Writing Email Newsletters: Best Practices
For more ideas on writing email newsletters, visit the Vertical Response Blog
Writing an effective email newsletter is an exercise in brevity and restraint. It's very tempting to dress up your monthly newsletter with attractive graphics and lots of articles - much like how you might write a printed newsletter. However, an email newsletter and print newsletter are very different forms of communication. The average internet user receives dozens of emails every day. With your newsletter you are competing for a person's attention. Long, elaborate looking emails tend to be ignored.
Below are 8 things to consider when crafting your next email newsletter:
- Keep it short! And link to your website whenever possible. Your newsletter should not contain the full text of each article (unless it's very short). Write a headline and lead-in paragraph, then link to your website for the full text. The idea is to grab people's attention quickly with easily digestible bits of information.
- Use a minimum of graphical elements. Focus on useful and informative content, not whether or not you have rounded corners on your table cells. E-mail is just not the place for creative graphic design, largely because the HTML and CSS support for it is so spotty. A few compelling pictures next to text is just fine, so long as your design doesn't depend on them being there to look good. Also, E-mail messages based mainly on graphic images often are caught or blocked by SPAM filters. Finally, most email clients turn images off by default unless the recipient explicitly turns them on (i.e. Outlook, Gmail and others).
- Be consistent. Decide on a standard number of articles and a standard format for writing articles and stick to it! Always use the same colors and placement of elements within your newsletter. This will help in a number of ways: you'll build "brand identity" with your subscribers, they will find it easier to scan and read your newsletters if things are always in the same place, and you can do more effective analysis of your statistics.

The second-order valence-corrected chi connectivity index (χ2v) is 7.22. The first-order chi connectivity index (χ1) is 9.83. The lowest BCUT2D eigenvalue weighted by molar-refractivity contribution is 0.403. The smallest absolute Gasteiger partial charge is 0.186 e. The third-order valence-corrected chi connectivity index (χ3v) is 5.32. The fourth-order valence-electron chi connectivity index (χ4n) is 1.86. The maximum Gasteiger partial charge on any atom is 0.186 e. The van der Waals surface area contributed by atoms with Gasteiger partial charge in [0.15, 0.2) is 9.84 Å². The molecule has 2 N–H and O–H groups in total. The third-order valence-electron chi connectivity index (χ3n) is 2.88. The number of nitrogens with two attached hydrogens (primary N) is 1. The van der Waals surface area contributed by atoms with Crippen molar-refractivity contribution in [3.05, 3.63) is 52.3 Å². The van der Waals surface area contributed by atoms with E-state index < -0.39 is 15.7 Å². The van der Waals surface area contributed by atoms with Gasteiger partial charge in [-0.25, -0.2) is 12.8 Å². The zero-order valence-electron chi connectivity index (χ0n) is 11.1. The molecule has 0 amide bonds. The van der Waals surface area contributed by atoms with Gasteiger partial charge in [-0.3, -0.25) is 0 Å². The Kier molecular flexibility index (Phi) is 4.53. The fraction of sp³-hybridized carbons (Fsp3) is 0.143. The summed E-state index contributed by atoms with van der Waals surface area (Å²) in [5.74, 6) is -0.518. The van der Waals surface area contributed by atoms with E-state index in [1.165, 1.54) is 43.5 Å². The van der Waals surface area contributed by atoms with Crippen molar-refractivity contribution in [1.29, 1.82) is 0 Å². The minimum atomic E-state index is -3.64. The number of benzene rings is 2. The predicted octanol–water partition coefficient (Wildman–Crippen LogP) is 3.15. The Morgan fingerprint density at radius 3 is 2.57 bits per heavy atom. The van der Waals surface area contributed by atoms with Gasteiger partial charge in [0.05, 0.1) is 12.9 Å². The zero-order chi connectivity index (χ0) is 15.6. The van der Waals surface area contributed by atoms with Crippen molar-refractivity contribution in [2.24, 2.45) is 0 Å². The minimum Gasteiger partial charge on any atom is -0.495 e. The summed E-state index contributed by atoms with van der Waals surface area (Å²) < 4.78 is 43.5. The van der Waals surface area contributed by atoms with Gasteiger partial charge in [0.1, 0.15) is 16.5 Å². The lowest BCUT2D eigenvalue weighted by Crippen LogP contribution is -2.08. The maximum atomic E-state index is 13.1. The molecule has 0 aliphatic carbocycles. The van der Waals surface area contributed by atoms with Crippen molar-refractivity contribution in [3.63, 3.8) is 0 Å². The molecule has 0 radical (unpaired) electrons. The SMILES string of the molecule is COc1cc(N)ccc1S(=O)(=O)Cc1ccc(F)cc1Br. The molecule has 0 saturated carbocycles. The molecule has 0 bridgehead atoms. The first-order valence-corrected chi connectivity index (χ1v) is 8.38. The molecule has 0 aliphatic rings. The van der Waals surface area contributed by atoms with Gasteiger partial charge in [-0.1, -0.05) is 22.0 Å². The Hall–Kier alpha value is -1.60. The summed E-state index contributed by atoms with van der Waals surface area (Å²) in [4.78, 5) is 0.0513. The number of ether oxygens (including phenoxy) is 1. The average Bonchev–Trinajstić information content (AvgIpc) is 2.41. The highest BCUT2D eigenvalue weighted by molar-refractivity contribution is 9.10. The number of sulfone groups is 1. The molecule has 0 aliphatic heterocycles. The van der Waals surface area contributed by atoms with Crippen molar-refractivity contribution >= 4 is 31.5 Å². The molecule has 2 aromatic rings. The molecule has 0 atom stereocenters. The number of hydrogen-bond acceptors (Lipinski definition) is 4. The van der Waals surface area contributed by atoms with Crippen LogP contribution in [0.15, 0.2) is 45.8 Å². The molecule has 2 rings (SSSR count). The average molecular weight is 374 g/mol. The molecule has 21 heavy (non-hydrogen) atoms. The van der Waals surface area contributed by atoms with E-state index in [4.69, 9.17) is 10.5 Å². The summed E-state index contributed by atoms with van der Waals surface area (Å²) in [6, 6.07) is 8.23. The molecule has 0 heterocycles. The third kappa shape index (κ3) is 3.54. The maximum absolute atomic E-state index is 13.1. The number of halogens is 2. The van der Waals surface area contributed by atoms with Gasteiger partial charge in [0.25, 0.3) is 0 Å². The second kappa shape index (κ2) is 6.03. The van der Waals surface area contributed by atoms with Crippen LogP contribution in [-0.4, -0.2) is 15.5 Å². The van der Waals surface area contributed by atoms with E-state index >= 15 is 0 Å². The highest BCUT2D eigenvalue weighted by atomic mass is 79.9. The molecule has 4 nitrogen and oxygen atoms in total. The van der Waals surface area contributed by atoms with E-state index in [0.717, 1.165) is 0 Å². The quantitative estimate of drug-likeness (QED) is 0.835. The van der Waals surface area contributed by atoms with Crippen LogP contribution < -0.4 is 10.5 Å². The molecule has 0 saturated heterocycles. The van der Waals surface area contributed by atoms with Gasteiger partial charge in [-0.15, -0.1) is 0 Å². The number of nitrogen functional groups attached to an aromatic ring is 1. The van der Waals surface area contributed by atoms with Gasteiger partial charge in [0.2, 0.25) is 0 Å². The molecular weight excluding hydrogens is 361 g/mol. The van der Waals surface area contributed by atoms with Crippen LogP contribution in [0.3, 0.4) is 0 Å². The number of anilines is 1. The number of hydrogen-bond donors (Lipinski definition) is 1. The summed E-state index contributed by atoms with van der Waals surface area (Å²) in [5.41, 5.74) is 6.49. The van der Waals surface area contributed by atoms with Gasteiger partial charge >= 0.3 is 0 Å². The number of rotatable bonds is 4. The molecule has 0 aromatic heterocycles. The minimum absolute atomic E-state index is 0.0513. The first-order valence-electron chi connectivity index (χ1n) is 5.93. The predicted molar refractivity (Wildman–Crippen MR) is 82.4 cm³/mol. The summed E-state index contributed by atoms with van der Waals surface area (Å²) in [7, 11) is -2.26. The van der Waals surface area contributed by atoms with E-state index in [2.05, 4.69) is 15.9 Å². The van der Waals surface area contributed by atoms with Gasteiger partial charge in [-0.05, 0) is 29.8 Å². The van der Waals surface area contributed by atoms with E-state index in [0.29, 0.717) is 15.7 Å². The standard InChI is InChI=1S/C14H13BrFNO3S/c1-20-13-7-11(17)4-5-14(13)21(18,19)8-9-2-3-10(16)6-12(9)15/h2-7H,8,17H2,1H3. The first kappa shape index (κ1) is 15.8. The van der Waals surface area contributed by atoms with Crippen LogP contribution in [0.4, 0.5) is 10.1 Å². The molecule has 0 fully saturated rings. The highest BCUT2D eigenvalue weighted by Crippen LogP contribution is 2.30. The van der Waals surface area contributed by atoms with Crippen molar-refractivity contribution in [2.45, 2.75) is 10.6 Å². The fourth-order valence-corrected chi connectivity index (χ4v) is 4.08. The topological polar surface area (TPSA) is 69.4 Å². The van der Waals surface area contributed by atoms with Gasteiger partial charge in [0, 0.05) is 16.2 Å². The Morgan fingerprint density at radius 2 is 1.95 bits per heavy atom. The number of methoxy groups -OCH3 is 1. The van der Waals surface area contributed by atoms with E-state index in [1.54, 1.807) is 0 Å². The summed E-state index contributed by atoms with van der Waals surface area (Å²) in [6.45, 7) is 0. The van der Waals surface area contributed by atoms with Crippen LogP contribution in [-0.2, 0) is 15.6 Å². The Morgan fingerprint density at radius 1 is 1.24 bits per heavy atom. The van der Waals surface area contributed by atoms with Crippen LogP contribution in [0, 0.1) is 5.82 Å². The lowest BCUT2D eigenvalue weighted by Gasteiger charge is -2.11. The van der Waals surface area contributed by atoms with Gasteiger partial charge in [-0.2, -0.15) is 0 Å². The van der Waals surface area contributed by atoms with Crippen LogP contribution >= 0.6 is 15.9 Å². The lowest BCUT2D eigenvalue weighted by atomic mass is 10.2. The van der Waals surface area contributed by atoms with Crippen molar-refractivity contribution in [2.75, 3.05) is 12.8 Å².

- Optimize for the preview pane. A large percentage of people only read email in their preview pane. This means that the top 200-300 pixels of your message is what people are going to see first. If all you have there is a large banner image, you won't get as many reads as you might if you include the titles of your articles in that space. Also keep an eye on the width of your newsletter. Under 700 pixels is best to account for low screen resolutions that some of your subscribers will have.
- Use a table of contents. Put the titles of each article toward the top of your newsletter and use anchors to link to the text of each one. This allows people to quickly scan the articles in your newsletter.
- Make your content scannable. Ideally you should have between 3 and 5 articles in each newsletter. More than 5 articles is just too long. Prioritize which articles you want to use and maybe keep some for the next newsletter. Use bulleted lists and boldface help make your articles scannable.
- Use links properly. Avoid "click here" links. Instead use actionable language such as "read more . . .", "donate", or "unsubscribe". If you find that an article is more than about 200-300 words, cut it off and link to your website for the complete article.
- Test, test, test! Send tests to a variety of email clients such as Outlook, Yahoo, Gmail, and Hotmail. You can avoid embarrassing mistakes by viewing your newsletter in different environments.
At Groundwire we do our best to create HTML templates that are optimized for delivery via email. However, the template is only part of the story - how you write your content can have a profound effect on deliverability and readability.
- Vertical Response Blog
- Campaign Monitor's Email Design Guidelines for 2008
- HTML Email Research Roundup from Campaign Monitor
- Mail Chimp's Best Practices in Writing Email Subject Lines